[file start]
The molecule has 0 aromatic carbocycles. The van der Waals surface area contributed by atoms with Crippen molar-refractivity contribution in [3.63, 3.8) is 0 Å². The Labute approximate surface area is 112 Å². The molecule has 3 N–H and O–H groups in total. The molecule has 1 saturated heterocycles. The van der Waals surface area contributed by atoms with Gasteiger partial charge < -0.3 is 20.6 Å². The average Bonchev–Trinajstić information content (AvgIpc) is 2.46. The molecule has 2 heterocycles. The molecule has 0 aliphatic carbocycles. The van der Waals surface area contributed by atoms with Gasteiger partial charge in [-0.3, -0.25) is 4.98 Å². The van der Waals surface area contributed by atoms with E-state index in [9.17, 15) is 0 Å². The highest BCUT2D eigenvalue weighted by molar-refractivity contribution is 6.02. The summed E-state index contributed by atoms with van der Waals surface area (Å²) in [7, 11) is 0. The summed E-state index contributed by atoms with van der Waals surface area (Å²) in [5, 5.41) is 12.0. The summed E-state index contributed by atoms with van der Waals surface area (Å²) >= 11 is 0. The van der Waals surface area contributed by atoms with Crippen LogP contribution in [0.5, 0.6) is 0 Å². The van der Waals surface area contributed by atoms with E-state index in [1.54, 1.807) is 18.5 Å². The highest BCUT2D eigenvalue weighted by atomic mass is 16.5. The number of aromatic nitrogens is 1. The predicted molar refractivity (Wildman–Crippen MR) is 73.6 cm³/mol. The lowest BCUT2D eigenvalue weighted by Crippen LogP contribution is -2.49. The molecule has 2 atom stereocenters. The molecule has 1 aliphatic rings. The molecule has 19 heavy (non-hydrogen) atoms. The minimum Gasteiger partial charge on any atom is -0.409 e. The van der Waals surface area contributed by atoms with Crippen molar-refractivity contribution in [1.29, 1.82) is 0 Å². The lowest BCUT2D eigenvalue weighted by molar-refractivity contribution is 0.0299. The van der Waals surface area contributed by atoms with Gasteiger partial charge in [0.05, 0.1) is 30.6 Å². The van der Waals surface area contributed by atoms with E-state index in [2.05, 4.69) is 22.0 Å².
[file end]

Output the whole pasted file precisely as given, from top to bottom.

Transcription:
The molecule has 0 aromatic carbocycles. The van der Waals surface area contributed by atoms with Crippen molar-refractivity contribution in [3.63, 3.8) is 0 Å². The Labute approximate surface area is 112 Å². The molecule has 3 N–H and O–H groups in total. The molecule has 1 saturated heterocycles. The van der Waals surface area contributed by atoms with Gasteiger partial charge < -0.3 is 20.6 Å². The average Bonchev–Trinajstić information content (AvgIpc) is 2.46. The molecule has 2 heterocycles. The molecule has 0 aliphatic carbocycles. The van der Waals surface area contributed by atoms with Gasteiger partial charge in [-0.3, -0.25) is 4.98 Å². The van der Waals surface area contributed by atoms with E-state index in [9.17, 15) is 0 Å². The highest BCUT2D eigenvalue weighted by molar-refractivity contribution is 6.02. The summed E-state index contributed by atoms with van der Waals surface area (Å²) in [7, 11) is 0. The summed E-state index contributed by atoms with van der Waals surface area (Å²) in [5, 5.41) is 12.0. The summed E-state index contributed by atoms with van der Waals surface area (Å²) >= 11 is 0. The van der Waals surface area contributed by atoms with Crippen LogP contribution in [0.5, 0.6) is 0 Å². The van der Waals surface area contributed by atoms with E-state index in [1.54, 1.807) is 18.5 Å². The highest BCUT2D eigenvalue weighted by atomic mass is 16.5. The number of aromatic nitrogens is 1. The predicted molar refractivity (Wildman–Crippen MR) is 73.6 cm³/mol. The lowest BCUT2D eigenvalue weighted by Crippen LogP contribution is -2.49. The molecule has 2 atom stereocenters. The molecule has 1 aliphatic rings. The molecule has 19 heavy (non-hydrogen) atoms. The minimum Gasteiger partial charge on any atom is -0.409 e. The van der Waals surface area contributed by atoms with Crippen molar-refractivity contribution in [1.29, 1.82) is 0 Å². The lowest BCUT2D eigenvalue weighted by molar-refractivity contribution is 0.0299. The van der Waals surface area contributed by atoms with Gasteiger partial charge in [0.05, 0.1) is 30.6 Å². The van der Waals surface area contributed by atoms with E-state index in [2.05, 4.69) is 22.0 Å².